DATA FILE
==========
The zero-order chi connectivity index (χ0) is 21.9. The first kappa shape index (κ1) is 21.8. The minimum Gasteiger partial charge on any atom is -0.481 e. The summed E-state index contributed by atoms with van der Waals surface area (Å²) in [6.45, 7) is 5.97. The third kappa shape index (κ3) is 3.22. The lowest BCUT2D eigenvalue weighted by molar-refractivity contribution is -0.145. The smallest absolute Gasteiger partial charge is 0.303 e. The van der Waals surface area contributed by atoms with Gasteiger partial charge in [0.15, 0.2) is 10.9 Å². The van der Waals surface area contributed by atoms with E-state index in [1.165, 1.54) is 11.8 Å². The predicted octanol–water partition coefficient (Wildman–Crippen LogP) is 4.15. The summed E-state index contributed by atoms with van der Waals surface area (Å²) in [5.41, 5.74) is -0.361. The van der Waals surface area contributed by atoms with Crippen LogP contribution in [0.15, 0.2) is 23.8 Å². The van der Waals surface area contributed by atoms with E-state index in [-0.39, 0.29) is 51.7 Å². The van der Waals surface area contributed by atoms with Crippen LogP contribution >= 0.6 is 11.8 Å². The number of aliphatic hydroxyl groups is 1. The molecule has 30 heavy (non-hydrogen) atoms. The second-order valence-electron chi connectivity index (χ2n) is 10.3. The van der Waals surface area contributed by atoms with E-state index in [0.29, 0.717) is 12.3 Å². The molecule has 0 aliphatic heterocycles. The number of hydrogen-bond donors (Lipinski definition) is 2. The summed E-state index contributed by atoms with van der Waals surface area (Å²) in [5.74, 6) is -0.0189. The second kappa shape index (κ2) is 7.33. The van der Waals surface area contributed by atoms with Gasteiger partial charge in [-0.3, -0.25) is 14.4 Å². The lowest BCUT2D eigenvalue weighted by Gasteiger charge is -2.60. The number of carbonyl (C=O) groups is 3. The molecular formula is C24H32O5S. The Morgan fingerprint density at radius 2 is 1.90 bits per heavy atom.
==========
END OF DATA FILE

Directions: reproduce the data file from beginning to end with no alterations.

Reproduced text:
The zero-order chi connectivity index (χ0) is 21.9. The first kappa shape index (κ1) is 21.8. The minimum Gasteiger partial charge on any atom is -0.481 e. The summed E-state index contributed by atoms with van der Waals surface area (Å²) in [6.45, 7) is 5.97. The third kappa shape index (κ3) is 3.22. The lowest BCUT2D eigenvalue weighted by molar-refractivity contribution is -0.145. The smallest absolute Gasteiger partial charge is 0.303 e. The van der Waals surface area contributed by atoms with Gasteiger partial charge in [0.15, 0.2) is 10.9 Å². The van der Waals surface area contributed by atoms with E-state index in [1.165, 1.54) is 11.8 Å². The predicted octanol–water partition coefficient (Wildman–Crippen LogP) is 4.15. The summed E-state index contributed by atoms with van der Waals surface area (Å²) in [5.41, 5.74) is -0.361. The van der Waals surface area contributed by atoms with Crippen LogP contribution in [0.15, 0.2) is 23.8 Å². The van der Waals surface area contributed by atoms with E-state index in [-0.39, 0.29) is 51.7 Å². The van der Waals surface area contributed by atoms with Crippen LogP contribution >= 0.6 is 11.8 Å². The number of aliphatic hydroxyl groups is 1. The molecule has 30 heavy (non-hydrogen) atoms. The second-order valence-electron chi connectivity index (χ2n) is 10.3. The van der Waals surface area contributed by atoms with E-state index in [0.29, 0.717) is 12.3 Å². The molecule has 0 aliphatic heterocycles. The number of hydrogen-bond donors (Lipinski definition) is 2. The summed E-state index contributed by atoms with van der Waals surface area (Å²) in [5.74, 6) is -0.0189. The second kappa shape index (κ2) is 7.33. The van der Waals surface area contributed by atoms with Gasteiger partial charge in [-0.3, -0.25) is 14.4 Å². The lowest BCUT2D eigenvalue weighted by Gasteiger charge is -2.60. The number of carbonyl (C=O) groups is 3. The molecular formula is C24H32O5S. The Morgan fingerprint density at radius 2 is 1.90 bits per heavy atom.